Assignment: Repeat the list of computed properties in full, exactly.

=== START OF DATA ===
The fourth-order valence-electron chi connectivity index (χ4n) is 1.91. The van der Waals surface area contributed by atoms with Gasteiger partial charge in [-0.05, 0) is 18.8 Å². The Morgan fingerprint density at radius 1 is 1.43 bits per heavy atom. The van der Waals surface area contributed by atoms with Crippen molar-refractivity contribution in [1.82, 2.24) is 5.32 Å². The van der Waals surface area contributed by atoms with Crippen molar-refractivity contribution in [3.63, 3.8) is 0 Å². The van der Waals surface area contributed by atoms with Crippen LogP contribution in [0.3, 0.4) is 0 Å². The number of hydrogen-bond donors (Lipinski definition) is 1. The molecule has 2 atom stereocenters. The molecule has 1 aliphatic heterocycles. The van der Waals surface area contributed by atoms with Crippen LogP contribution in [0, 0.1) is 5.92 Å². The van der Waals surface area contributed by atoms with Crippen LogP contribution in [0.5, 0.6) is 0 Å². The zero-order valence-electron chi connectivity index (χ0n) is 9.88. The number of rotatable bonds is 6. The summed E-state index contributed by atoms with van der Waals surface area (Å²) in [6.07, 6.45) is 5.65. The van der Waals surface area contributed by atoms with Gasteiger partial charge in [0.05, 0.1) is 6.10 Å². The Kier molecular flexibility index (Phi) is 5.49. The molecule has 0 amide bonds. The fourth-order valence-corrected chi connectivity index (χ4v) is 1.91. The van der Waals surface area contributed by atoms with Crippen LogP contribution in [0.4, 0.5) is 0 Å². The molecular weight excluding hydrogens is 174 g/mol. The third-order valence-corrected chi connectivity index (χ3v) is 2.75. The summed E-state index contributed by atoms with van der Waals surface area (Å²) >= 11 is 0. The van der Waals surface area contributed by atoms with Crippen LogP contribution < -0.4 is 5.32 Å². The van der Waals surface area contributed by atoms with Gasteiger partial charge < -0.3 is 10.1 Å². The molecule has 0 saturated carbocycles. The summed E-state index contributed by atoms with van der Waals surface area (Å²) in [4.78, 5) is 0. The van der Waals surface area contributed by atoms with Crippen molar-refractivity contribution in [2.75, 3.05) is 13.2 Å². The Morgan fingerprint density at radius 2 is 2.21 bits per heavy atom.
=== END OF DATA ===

The fourth-order valence-electron chi connectivity index (χ4n) is 1.91. The van der Waals surface area contributed by atoms with Gasteiger partial charge in [-0.05, 0) is 18.8 Å². The Morgan fingerprint density at radius 1 is 1.43 bits per heavy atom. The van der Waals surface area contributed by atoms with Crippen molar-refractivity contribution in [1.82, 2.24) is 5.32 Å². The van der Waals surface area contributed by atoms with Crippen molar-refractivity contribution in [3.63, 3.8) is 0 Å². The van der Waals surface area contributed by atoms with Crippen LogP contribution in [0.3, 0.4) is 0 Å². The number of hydrogen-bond donors (Lipinski definition) is 1. The molecule has 2 atom stereocenters. The molecule has 1 aliphatic heterocycles. The van der Waals surface area contributed by atoms with Crippen LogP contribution in [0, 0.1) is 5.92 Å². The van der Waals surface area contributed by atoms with Crippen LogP contribution in [0.5, 0.6) is 0 Å². The zero-order valence-electron chi connectivity index (χ0n) is 9.88. The number of rotatable bonds is 6. The summed E-state index contributed by atoms with van der Waals surface area (Å²) in [6.07, 6.45) is 5.65. The van der Waals surface area contributed by atoms with Gasteiger partial charge in [0.05, 0.1) is 6.10 Å². The Kier molecular flexibility index (Phi) is 5.49. The molecule has 0 amide bonds. The fourth-order valence-corrected chi connectivity index (χ4v) is 1.91. The van der Waals surface area contributed by atoms with Crippen LogP contribution in [0.4, 0.5) is 0 Å². The molecular weight excluding hydrogens is 174 g/mol. The third-order valence-corrected chi connectivity index (χ3v) is 2.75. The summed E-state index contributed by atoms with van der Waals surface area (Å²) >= 11 is 0. The van der Waals surface area contributed by atoms with Crippen LogP contribution < -0.4 is 5.32 Å². The van der Waals surface area contributed by atoms with Gasteiger partial charge < -0.3 is 10.1 Å². The molecule has 0 saturated carbocycles. The summed E-state index contributed by atoms with van der Waals surface area (Å²) in [4.78, 5) is 0. The van der Waals surface area contributed by atoms with Crippen molar-refractivity contribution in [2.75, 3.05) is 13.2 Å². The Morgan fingerprint density at radius 2 is 2.21 bits per heavy atom.